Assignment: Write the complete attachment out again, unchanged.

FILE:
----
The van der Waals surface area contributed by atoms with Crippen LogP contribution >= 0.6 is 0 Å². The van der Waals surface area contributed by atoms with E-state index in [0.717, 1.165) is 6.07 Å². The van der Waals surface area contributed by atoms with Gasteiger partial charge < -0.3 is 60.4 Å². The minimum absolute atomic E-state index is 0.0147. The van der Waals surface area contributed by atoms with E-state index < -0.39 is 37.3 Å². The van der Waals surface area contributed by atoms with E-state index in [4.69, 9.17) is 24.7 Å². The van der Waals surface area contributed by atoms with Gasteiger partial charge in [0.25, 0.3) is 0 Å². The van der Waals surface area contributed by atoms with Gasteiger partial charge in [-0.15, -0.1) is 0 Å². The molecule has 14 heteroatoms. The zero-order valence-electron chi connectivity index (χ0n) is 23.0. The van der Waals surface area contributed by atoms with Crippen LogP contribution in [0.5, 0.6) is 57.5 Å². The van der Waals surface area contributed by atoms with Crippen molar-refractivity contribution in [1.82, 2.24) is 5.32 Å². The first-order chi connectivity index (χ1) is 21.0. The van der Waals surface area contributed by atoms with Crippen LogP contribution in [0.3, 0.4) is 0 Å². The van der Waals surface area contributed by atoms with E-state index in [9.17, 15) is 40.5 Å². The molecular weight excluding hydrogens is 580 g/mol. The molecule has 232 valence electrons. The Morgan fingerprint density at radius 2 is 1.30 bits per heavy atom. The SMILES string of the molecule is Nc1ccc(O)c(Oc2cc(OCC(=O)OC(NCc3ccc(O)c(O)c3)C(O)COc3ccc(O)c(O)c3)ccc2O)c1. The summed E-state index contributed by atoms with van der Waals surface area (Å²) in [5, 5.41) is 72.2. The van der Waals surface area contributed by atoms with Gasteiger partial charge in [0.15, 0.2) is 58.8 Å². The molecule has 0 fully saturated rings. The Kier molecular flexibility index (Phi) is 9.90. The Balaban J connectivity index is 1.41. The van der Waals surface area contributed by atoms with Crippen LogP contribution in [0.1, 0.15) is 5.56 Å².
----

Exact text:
The van der Waals surface area contributed by atoms with Crippen LogP contribution >= 0.6 is 0 Å². The van der Waals surface area contributed by atoms with E-state index in [0.717, 1.165) is 6.07 Å². The van der Waals surface area contributed by atoms with Gasteiger partial charge < -0.3 is 60.4 Å². The minimum absolute atomic E-state index is 0.0147. The van der Waals surface area contributed by atoms with E-state index < -0.39 is 37.3 Å². The van der Waals surface area contributed by atoms with E-state index in [4.69, 9.17) is 24.7 Å². The van der Waals surface area contributed by atoms with Gasteiger partial charge in [0.25, 0.3) is 0 Å². The van der Waals surface area contributed by atoms with Gasteiger partial charge in [-0.15, -0.1) is 0 Å². The molecule has 14 heteroatoms. The zero-order valence-electron chi connectivity index (χ0n) is 23.0. The van der Waals surface area contributed by atoms with Crippen LogP contribution in [0.5, 0.6) is 57.5 Å². The van der Waals surface area contributed by atoms with Crippen molar-refractivity contribution in [1.82, 2.24) is 5.32 Å². The first-order chi connectivity index (χ1) is 21.0. The van der Waals surface area contributed by atoms with Crippen LogP contribution in [0.3, 0.4) is 0 Å². The van der Waals surface area contributed by atoms with E-state index in [9.17, 15) is 40.5 Å². The molecular weight excluding hydrogens is 580 g/mol. The molecule has 232 valence electrons. The Morgan fingerprint density at radius 2 is 1.30 bits per heavy atom. The SMILES string of the molecule is Nc1ccc(O)c(Oc2cc(OCC(=O)OC(NCc3ccc(O)c(O)c3)C(O)COc3ccc(O)c(O)c3)ccc2O)c1. The summed E-state index contributed by atoms with van der Waals surface area (Å²) in [5, 5.41) is 72.2. The van der Waals surface area contributed by atoms with Gasteiger partial charge in [0.15, 0.2) is 58.8 Å². The molecule has 0 fully saturated rings. The Kier molecular flexibility index (Phi) is 9.90. The Balaban J connectivity index is 1.41. The van der Waals surface area contributed by atoms with Crippen LogP contribution in [0.1, 0.15) is 5.56 Å².